If a multiplayer Kirby releases with a bad online experience, does it make a sound?
Kirby is one of my favorite Nintendo characters. His games consistently put me in a grand mood and bring pure joy to my face. His various abilities, granted by eating up enemies, add to the ways that you can approach a title. What would happen if you applied those abilities to a multiplayer focused action game? That idea might seem crazy, but it’s exactly the premise for Kirby Battle Royale. It features ten ways of playing, tons of abilities to use and many unlockables to earn.
The location where you will likely start is Dedede's Cake Royale. In this three to four hour story campaign, you will fight your way as Kirby alongside Bandana Waddle Dee. Your opponents are a bunch of Kirby clones created by the mighty King Dedede. There’s no confusing the source of the clones as he pulls out a cloning machine and just continues to pump out more Kirbys. At first, I thought that this would be a straight up tutorial on how the game is played, but it ended being more fun than that. The goal is to score points by completing missions and work your way up through the five ranks.
Those missions see you taking on the ten different battle types, but with additional restrictions to spice things up. You will be locked into using certain abilities, or getting a certain amount of points. The Cake Royale manages to stay marginally entertaining without outstaying its welcome. Each of the ranks can be completed in a span of 45 minutes, which includes qualifying battle or other surprises. That being said, there were two things that bothered me throughout the experience. Your starting point is laughably easy and the grand finale drags a tiny bit. Sure, these are things that can be overlooked in passing, but I noticed it instantly when I started to replay certain segments.
Once you’re done with the single-player campaign, it’s time to hold your own in some multiplayer. In the Battle Mode, you can play against harsh CPU opponents or even harsher local players. Most of the game can be played through the wireless and download play features, which will be the catalyst for some hot matches. Naturally, you will need multiple Nintendo 3DS systems to make multiplayer plausible. If you don't have any friends near you with the system, you're really out of luck. Mostly because this is the most I have screamed during a Nintendo 3DS multiplayer game. We laughed and challenged each other to the fullest as it was all great fun.
The variety of options for setting up a local battle are pretty incredible. You can select a bunch of the modes, play them in the locales you like and have some deeply tense matches going. Once I got the people and means to play Kirby Battle Royale, I honestly had a stellar time with it. It helps that the ten modes are really quite enjoyable. Battle Arena sees you using the various abilities in a real bout, Coin Clash sees you collecting coins in tight arenas and Robo Bonkers sees you fighting a gigantic robot monkey. Explaining the scoring structure and way of progression would take a while, but every battle goes by in a solid pace. That is what matters the most to me frankly.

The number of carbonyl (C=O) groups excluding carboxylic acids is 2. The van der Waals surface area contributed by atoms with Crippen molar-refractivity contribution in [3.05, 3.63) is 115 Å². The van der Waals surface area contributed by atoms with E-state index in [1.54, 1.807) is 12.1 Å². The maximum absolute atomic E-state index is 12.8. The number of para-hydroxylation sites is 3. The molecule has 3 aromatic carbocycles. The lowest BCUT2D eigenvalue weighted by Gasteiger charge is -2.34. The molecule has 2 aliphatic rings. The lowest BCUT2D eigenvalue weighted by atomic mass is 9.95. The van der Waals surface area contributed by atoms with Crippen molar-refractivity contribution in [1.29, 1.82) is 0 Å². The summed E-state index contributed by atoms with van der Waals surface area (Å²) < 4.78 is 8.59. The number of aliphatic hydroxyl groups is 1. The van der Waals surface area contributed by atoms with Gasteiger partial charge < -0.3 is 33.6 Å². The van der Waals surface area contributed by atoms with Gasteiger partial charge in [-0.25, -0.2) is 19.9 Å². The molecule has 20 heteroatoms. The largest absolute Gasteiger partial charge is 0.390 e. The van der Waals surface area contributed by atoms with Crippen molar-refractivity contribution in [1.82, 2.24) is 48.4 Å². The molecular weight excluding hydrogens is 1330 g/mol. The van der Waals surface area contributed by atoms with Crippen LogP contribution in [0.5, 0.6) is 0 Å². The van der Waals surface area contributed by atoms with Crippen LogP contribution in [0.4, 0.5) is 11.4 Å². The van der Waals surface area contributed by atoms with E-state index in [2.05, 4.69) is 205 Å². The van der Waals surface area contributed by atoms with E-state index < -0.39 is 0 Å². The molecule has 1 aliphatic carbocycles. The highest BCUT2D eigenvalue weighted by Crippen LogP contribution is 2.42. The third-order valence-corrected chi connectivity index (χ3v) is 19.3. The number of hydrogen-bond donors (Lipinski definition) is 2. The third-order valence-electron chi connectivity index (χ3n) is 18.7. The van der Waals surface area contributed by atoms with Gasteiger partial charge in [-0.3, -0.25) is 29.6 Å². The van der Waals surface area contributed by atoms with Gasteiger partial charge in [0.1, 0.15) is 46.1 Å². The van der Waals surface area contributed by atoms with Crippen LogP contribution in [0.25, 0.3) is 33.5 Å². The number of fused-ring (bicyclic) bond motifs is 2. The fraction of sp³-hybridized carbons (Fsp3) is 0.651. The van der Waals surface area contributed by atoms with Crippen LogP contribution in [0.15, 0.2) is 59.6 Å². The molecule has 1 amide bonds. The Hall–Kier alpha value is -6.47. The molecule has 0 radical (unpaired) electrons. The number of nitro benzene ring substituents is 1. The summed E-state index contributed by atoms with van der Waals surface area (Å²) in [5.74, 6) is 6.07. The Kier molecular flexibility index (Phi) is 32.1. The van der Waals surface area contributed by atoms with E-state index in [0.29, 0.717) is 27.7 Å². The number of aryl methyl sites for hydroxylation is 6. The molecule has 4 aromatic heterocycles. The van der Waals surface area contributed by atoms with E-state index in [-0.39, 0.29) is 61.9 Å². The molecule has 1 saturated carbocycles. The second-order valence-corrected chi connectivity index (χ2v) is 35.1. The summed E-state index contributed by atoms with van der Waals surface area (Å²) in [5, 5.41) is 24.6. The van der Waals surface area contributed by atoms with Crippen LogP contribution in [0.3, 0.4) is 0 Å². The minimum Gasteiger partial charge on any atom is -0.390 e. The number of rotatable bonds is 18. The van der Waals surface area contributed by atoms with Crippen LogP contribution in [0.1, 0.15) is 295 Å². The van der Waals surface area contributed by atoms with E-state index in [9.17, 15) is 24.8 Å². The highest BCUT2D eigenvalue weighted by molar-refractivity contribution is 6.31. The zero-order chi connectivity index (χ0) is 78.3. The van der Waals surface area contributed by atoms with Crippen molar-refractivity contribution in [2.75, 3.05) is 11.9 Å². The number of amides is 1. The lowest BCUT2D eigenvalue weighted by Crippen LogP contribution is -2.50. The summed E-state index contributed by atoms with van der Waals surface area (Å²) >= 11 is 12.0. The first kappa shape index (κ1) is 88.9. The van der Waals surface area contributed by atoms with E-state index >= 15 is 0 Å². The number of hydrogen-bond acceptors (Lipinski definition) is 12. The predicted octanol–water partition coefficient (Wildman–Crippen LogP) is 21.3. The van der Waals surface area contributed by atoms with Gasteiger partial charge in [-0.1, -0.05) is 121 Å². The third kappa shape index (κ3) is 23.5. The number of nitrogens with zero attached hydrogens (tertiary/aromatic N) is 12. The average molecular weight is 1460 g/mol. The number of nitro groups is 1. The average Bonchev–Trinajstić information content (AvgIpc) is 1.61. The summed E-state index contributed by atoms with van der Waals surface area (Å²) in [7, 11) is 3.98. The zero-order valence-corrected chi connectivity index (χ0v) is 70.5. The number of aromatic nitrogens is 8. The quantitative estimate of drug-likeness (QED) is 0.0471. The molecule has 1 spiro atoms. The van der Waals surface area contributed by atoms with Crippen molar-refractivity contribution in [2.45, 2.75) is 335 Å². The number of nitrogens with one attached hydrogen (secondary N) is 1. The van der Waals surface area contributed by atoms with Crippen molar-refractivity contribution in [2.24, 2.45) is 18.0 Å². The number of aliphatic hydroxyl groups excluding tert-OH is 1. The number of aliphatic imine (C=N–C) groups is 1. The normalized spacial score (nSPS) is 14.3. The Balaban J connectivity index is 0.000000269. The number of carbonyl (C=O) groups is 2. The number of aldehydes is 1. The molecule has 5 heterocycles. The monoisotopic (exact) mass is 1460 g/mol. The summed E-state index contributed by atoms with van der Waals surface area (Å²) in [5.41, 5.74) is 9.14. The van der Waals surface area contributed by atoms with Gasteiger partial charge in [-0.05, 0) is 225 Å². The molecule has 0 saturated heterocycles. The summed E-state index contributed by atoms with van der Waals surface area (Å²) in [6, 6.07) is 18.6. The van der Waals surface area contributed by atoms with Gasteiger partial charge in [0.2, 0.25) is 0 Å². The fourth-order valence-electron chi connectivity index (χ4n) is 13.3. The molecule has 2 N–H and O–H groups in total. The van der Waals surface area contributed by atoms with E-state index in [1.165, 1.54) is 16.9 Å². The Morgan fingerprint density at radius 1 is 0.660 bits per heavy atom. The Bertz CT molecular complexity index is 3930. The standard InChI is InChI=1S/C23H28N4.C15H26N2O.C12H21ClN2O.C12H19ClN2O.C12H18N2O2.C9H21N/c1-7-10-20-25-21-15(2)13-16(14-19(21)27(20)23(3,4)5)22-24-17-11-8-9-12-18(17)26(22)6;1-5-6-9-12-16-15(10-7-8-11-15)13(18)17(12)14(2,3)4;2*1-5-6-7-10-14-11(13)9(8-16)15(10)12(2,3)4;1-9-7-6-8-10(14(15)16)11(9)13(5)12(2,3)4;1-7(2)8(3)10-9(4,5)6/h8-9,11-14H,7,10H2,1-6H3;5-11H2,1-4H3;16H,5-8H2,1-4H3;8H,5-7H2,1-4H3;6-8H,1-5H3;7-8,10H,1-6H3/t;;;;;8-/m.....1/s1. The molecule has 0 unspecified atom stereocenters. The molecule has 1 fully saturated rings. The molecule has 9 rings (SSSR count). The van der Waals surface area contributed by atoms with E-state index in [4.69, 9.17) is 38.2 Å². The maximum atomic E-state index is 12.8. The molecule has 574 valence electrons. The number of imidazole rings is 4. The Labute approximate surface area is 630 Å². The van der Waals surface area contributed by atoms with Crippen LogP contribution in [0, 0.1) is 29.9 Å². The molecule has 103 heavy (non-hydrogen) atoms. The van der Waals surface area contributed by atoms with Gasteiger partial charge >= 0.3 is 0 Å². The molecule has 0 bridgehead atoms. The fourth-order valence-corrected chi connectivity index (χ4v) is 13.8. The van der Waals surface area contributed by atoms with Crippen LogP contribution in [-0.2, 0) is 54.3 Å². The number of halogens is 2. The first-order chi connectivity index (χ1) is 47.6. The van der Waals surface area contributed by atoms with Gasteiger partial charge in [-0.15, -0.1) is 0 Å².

What makes setting up battles trickier is how the online side is handled. In my multiple tests, it was impossible to get more than a couple online matches going. You see, Kirby Battle Royale uses a Ranked Battle system that teams you up randomly. While it’s fun to play a couple of rounds with others, I didn't get the same thrill as playing locally. Next to that, I found online battles pretty laggy in the times I gave it a fair shot. I wondered I couldn't just team up with a friend and experience the content together. We could hang around in a call, talk strategies and have a lovely old time. It complicates the process for no other reason than having a straightforward levelling system.
That levelling system grants you more money, which is important for collectibles. The same money can be earned by playing locally, against CPUs or through the single-player campaign. Why is netting money important here you might ask? Well, it unlocks the modes and abilities for the game's various options. There are a number unlocked as you start, but if you want to play as the Doctor, you will need to pony up the cash. You really want to do this as the abilities each offer adds quite a variety of moves. Next to this, you can also unlock various types of headgear for the abilities. And lastly you can unlock music found in the game.
To wind down, let's get the final important bits out of the way. The game offers 16 abilities in total and each is a lot of fun to toy around with. The Doctor gives you various potions to play with, while the Bomb ability allows you to dunk an explosive on your opponent. There are also a couple of unlockable characters if you manage to complete the game's single-player. This seems pretty doable as the Kirby Battle Royale controls are excellent. When it comes to presentation, it is exactly in line with other Kirby entries. It’s a sharp looking adventure with a nice focus on colors and bright effects. Sadly, this won't translate to 3D effects as the game doesn't support them. The soundtrack brings the right atmosphere to the game and I dug it a lot while going through it.
In all honesty though, Kirby Battle Royale relies a little too much on circumstances. If you want to get the most out of it, you will need a group of friends with Nintendo 3DS systems. The local multiplayer is the best time you will have with the game, so it’s important that you experience this. On your own, the campaign will be over before you know it and so you will come to rely on online battles. You can fight against others, but only in a Ranked Battle setting, which doesn't bring me the same joy. What doesn't help is that the game didn't ran smooth at all online. Kirby Battle Royale bums me out as an excellent multiplayer game that is buried under a poor direction.